News Coronavirus Thousands of Americans fleeing coronavirus stopped at Canadian border

Thousands of Americans fleeing coronavirus stopped at Canadian border

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Thousands of Americans are trying to flee to Canada during the coronavirus pandemic as infections in their home country continue to skyrocket.

It comes as the United States set another new record for coronavirus cases, with more than five million people now infected.

US President Donald Trump signed executive orders at the weekend to provide an extra $US400 ($550) per week to the tens of millions thrown out of work during the health crisis – less than the $US600 ($830) per week level passed earlier in the year.

Although the extra cash will help alleviate the financial pressure facing some Americans, it does little to console a nation in mourning.

As of Monday morning, some 162,700 Americans have died from the coronavirus – more than any other country.

Meanwhile in Canada, the coronavirus death rate has been roughly half that of its southern neighbour.

And some Americans are now looking at ways to escape to Canada.

Since March, when the virus began to quickly spread, both the US and Canada moved to close their borders to all non-essential traffic.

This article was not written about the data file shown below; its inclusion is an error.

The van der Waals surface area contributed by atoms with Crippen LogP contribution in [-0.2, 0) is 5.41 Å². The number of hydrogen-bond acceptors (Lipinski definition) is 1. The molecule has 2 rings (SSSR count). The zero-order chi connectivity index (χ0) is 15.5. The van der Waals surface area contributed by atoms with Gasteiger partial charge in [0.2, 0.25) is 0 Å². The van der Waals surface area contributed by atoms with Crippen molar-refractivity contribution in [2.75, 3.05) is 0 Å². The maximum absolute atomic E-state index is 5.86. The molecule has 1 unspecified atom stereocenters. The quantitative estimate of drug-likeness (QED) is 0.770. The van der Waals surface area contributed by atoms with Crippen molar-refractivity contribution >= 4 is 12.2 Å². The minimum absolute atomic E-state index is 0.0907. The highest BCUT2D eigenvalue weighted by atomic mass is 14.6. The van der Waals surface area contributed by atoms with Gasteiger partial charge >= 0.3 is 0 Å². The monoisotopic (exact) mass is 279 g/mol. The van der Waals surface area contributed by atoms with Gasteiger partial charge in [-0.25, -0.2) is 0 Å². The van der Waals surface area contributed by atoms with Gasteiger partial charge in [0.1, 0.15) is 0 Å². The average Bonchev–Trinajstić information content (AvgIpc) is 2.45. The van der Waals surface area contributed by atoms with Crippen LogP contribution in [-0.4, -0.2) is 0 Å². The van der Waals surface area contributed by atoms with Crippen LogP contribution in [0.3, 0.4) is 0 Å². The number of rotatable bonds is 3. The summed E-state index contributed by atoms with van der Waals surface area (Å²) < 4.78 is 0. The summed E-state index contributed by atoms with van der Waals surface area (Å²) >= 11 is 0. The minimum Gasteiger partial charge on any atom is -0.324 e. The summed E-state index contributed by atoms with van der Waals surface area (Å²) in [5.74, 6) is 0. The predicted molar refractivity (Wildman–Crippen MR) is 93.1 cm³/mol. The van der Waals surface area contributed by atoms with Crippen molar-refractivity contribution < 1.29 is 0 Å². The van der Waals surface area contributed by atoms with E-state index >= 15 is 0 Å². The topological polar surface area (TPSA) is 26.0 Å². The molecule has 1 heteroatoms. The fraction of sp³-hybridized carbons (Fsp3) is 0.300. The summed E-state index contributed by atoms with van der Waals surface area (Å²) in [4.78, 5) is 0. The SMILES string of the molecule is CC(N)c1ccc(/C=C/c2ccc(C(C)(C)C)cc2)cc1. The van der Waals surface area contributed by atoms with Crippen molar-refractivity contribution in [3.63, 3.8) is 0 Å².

The rule has been used by Canadian border patrol to stop Americans from crossing the border in their caravans and RVs as they normally do during summer.

But it turns out many Americans have been exploiting what has become known as the ‘Alaska loophole’.

Instead of admitting they’re trying to sneak into Canada, some travellers have reportedly been telling authorities they’re only passing through on their way to Alaska.

According to police data sourced by Canadian news site Richmond News, nearly 13,000 foreign nationals were turned back from entering Canada between March 22 and July 22.

Of those, 11,321 were US citizens.

Fed up with the influx of American tourists, the Canada Border Services Agency (CBSA) has started cracking down.

Under new rules introduced on Friday, in-transit foreign nationals can only enter the country through five designated border crossings in western Canada.

These crossings are Abbotsford-Huntingdon, Kingsgate and Osoyoos, all in British Columbia, as well as Coutts in Alberta and North Portal in Saskatchewan.

Travellers who arrive at other border points will be refused entry.

Each traveller will be allowed a “reasonable period of stay” to complete their journey to Alaska, but will be required to take “the most direct route” there, and must avoid all national parks and tourism sites, and will need to report to CBSA officers when they leave the country.

Drivers will also be given a tag for their vehicle “to support compliance,” which will be attached to their rear-view mirror for the duration of their trip, the CBSA said.

The tag will make clear they are transiting through Canada and will include the date by which they must leave the country.